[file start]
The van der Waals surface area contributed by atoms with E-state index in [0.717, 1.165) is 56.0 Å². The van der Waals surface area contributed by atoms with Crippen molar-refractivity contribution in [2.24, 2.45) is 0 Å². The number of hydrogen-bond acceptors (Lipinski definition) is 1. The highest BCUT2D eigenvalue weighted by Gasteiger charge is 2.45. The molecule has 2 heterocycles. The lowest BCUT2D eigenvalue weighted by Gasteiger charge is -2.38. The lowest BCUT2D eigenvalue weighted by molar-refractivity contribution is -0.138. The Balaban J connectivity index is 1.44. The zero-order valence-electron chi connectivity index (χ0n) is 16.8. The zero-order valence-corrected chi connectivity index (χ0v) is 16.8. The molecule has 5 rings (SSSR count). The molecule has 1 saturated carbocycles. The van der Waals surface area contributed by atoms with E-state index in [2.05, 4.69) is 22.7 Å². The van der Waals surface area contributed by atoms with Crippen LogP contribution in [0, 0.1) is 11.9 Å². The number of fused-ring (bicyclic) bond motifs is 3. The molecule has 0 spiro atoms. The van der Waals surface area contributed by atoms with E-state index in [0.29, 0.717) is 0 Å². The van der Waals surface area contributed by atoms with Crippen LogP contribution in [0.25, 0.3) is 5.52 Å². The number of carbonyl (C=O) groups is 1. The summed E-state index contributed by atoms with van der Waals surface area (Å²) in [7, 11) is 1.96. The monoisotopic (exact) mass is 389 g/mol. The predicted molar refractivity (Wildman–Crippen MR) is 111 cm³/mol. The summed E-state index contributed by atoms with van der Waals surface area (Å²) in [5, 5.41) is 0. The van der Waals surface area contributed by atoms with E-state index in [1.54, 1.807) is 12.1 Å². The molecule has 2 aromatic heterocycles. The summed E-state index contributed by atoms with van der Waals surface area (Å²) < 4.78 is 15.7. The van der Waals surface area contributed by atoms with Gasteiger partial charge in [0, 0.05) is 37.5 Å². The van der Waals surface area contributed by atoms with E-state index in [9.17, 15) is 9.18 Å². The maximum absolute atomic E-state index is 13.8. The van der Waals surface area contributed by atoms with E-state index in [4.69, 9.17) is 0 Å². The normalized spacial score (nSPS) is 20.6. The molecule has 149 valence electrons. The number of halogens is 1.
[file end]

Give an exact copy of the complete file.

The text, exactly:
The van der Waals surface area contributed by atoms with E-state index in [0.717, 1.165) is 56.0 Å². The van der Waals surface area contributed by atoms with Crippen molar-refractivity contribution in [2.24, 2.45) is 0 Å². The number of hydrogen-bond acceptors (Lipinski definition) is 1. The highest BCUT2D eigenvalue weighted by Gasteiger charge is 2.45. The molecule has 2 heterocycles. The lowest BCUT2D eigenvalue weighted by Gasteiger charge is -2.38. The lowest BCUT2D eigenvalue weighted by molar-refractivity contribution is -0.138. The Balaban J connectivity index is 1.44. The zero-order valence-electron chi connectivity index (χ0n) is 16.8. The zero-order valence-corrected chi connectivity index (χ0v) is 16.8. The molecule has 5 rings (SSSR count). The molecule has 1 saturated carbocycles. The van der Waals surface area contributed by atoms with E-state index in [2.05, 4.69) is 22.7 Å². The van der Waals surface area contributed by atoms with Crippen LogP contribution in [0, 0.1) is 11.9 Å². The number of fused-ring (bicyclic) bond motifs is 3. The molecule has 0 spiro atoms. The van der Waals surface area contributed by atoms with E-state index in [0.29, 0.717) is 0 Å². The van der Waals surface area contributed by atoms with Crippen LogP contribution in [0.25, 0.3) is 5.52 Å². The number of carbonyl (C=O) groups is 1. The summed E-state index contributed by atoms with van der Waals surface area (Å²) in [7, 11) is 1.96. The monoisotopic (exact) mass is 389 g/mol. The predicted molar refractivity (Wildman–Crippen MR) is 111 cm³/mol. The summed E-state index contributed by atoms with van der Waals surface area (Å²) in [5, 5.41) is 0. The van der Waals surface area contributed by atoms with E-state index in [1.54, 1.807) is 12.1 Å². The molecule has 2 aromatic heterocycles. The summed E-state index contributed by atoms with van der Waals surface area (Å²) < 4.78 is 15.7. The van der Waals surface area contributed by atoms with Gasteiger partial charge in [0, 0.05) is 37.5 Å². The van der Waals surface area contributed by atoms with E-state index in [9.17, 15) is 9.18 Å². The maximum absolute atomic E-state index is 13.8. The van der Waals surface area contributed by atoms with E-state index in [4.69, 9.17) is 0 Å². The normalized spacial score (nSPS) is 20.6. The molecule has 149 valence electrons. The number of halogens is 1.